Cardinal Eijk writes that in 1968, when the encyclical was published, “There was no philosophical or theological analysis of marriage and human sexuality available that was generally known and provided arguments that could make comprehensible traditional Church doctrine on contraception.” On the contrary, Contraception and the Natural Law by Germain Grisez was published in 1964. In February 1967 Ave Maria magazine published my article “Holy Communion: Eucharistic and Marital,” in which I used a fivefold analogy between Holy Communion and the marriage act to show that each and every marriage act ought to be a renewal of the marriage covenant, for better and for worse. Granted, it was not well known. It did not occur to me to send it to the Pope.
Does “renewal of the marriage covenant” theology help make traditional Catholic doctrine on contraception comprehensible? I think so. That’s the theology that helped Scott and Kimberly Hahn accept Catholic teaching on birth control when they were Protestants. They learned it from the 1981 edition of my book Birth Control and the Marriage Covenant.
Cardinal Eijk writes about the theology of Cardinal Caffarra. In my 1981 visit to the Vatican, I gave Cardinal Caffarra a copy of my book, and I had the privilege of talking with him for a bit. He was not familiar with “renewal of the marriage covenant” theology, but he raised no objection to it. It is not included in John Paul II’s very large “theology of the body,” completed in 1984. I was, however, happy to see it in his Letter to Families (1994), in which the Holy Father wrote, “In the conjugal act, husband and wife are called to confirm in a responsible way the mutual gift of self which they have made to each other in the marriage covenant” (no. 12; italics in original). To the best of my knowledge, that is the first time a theological statement about the “renewal of the marriage covenant” appeared in an official teaching document of the Church, but I stand ready to be corrected.
John F. Kippley, Cofounder
WILLEM JACOBUS CARDINAL EIJK REPLIES:
To Judie Brown
I thank you for your positive reaction to my article. You rightly observe the aspect I did not address: that by using contraception and teaching their children that this is morally licit, parents undermine their kids’ moral sense concerning marriage and sexuality. Parents often make their teenage daughters use hormonal contraceptives to prevent them from becoming pregnant. In the Netherlands, we are proud of the low occurrence of involuntary pregnancies and, therefore, procured abortions among teenagers. But many overlook the fact that this is achieved because most teenage girls have hormonal contraceptives at their disposal. These contraceptive are intrinsically evil for married people and, in the case of teenagers, they increase the intrinsic evil of their extramarital sexual acts.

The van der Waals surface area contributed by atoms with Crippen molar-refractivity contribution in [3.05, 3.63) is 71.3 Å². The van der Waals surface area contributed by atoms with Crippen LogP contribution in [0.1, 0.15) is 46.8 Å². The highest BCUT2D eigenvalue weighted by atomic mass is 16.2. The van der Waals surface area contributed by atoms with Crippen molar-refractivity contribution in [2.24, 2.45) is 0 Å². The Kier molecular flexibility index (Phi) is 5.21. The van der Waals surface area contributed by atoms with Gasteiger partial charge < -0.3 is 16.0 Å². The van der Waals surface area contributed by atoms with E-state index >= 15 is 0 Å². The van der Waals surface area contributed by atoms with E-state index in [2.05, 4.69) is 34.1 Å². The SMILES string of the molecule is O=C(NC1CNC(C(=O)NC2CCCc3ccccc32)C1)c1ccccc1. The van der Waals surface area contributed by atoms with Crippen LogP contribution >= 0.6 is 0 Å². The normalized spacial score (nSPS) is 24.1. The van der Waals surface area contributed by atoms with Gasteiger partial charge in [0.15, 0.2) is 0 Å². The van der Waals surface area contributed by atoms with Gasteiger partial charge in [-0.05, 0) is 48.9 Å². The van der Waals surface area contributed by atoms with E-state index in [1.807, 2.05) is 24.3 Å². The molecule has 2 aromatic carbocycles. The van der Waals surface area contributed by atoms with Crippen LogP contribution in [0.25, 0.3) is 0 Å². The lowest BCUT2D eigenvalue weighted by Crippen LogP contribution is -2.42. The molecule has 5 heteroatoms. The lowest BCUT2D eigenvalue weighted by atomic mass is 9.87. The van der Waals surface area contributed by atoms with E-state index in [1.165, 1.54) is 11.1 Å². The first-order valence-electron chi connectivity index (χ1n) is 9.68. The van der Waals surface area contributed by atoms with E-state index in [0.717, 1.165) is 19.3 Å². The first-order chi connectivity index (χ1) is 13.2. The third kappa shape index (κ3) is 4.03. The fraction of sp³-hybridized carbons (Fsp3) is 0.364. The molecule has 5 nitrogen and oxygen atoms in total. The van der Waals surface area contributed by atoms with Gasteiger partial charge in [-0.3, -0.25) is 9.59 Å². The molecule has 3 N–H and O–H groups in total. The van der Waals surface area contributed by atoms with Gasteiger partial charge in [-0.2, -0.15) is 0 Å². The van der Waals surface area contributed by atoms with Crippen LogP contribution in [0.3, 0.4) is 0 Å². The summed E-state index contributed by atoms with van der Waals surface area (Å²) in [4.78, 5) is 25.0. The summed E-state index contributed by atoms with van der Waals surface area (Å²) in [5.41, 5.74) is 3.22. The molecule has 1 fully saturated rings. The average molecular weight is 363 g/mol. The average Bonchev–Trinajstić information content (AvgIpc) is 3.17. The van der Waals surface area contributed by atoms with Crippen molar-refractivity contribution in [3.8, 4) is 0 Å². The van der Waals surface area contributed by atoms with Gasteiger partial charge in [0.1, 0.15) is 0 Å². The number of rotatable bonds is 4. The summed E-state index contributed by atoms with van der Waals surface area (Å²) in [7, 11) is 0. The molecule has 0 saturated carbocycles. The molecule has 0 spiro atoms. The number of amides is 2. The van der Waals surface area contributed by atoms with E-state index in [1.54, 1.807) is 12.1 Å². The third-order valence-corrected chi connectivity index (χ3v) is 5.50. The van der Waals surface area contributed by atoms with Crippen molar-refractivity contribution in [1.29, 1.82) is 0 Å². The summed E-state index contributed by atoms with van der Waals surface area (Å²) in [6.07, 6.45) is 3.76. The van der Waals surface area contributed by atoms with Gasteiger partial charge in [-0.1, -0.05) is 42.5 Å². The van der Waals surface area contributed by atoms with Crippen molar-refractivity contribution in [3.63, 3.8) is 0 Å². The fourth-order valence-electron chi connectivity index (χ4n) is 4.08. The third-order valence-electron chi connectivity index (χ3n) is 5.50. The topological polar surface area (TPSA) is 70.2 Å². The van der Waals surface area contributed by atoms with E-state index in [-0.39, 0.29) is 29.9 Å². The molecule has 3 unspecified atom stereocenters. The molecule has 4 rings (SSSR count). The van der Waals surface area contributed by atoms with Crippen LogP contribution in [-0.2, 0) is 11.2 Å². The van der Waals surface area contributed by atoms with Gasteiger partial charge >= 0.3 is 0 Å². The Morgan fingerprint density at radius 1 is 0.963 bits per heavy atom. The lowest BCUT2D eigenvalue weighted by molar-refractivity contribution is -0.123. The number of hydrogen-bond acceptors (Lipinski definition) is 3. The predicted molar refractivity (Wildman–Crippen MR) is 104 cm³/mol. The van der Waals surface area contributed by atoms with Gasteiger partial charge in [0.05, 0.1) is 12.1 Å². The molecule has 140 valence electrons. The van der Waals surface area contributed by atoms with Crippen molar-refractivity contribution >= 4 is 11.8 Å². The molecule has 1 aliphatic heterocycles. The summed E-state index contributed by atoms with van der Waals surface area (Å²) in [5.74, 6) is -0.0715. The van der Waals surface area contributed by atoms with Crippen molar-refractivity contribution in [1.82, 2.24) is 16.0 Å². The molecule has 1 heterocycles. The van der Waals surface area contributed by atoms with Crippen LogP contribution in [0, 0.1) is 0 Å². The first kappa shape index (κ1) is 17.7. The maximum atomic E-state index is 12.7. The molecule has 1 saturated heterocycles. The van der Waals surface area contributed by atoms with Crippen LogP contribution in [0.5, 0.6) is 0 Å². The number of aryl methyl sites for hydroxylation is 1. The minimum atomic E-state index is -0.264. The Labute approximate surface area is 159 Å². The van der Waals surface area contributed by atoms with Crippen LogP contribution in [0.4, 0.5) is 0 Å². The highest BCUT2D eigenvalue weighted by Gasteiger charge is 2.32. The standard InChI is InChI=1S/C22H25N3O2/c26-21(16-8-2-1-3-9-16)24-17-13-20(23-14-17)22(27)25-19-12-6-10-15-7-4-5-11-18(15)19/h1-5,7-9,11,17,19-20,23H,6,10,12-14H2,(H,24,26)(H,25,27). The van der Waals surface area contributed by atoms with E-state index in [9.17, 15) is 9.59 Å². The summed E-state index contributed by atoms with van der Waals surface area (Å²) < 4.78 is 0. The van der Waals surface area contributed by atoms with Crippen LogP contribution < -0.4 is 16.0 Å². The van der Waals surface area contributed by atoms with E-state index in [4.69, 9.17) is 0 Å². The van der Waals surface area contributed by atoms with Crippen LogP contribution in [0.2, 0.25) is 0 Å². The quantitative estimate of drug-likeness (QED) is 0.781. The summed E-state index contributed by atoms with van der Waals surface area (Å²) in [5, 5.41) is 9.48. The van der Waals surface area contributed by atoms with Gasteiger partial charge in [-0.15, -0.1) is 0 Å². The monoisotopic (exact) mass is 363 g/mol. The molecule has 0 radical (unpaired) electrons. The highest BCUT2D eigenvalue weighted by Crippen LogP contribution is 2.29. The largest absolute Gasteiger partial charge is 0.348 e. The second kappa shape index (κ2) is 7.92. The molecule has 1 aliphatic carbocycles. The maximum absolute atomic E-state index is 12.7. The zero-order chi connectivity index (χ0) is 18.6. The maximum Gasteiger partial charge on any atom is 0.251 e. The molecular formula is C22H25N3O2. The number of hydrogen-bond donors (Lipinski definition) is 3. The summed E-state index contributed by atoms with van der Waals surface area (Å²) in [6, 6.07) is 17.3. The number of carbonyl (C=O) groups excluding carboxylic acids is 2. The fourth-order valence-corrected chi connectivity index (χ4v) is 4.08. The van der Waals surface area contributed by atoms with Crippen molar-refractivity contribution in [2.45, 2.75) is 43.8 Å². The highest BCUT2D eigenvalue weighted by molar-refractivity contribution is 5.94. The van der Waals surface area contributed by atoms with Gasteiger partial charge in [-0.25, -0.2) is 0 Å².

Teenage contraception conceals another danger: By placing hormonal contraceptives at teenage girls’ disposal, the risk is great that those for whom casual sex is now possible do not develop the virtue of chastity at an age when it is vital to do so. The lack of chastity deprives them of the awareness of the good and the beauty of marriage and the integration of sexual impulses and instincts. This makes it difficult for them to make a total gift of themselves in sexual union, which is the very essence of marriage.
This also explains the high rate of divorce and the fact that many young people do not marry at all, preferring to live together, or do so late in life, after having experimented with sexual relations for a long time.
I do not agree with you that only in faith can one discover the dignity of marriage and the family. It is also possible through philosophical analysis. We can know the natural law without being cognizant of Christian revelation (cf. Rom. 2:14-16). There were, and are, many pagans who live the dignity of marriage and sexuality according to higher standards than most now do in the modern West. This is not to discount the fact that we can much more easily discover the truth concerning marriage and sexuality through the Christian faith. The grace we receive from prayer, hearing God’s Word, and the sacraments strongly assists us in developing the virtue of chastity, which has always been a struggle but is especially so in our day.
To John F. Kippley
In the hyper-individualistic secular culture, dominant at present, sexual morality is merely a matter of personal preference, as you observe. The individual is encouraged to choose his own religious belief or philosophy of life and his own ethical values. For this, the individual does not need a Being that transcends him.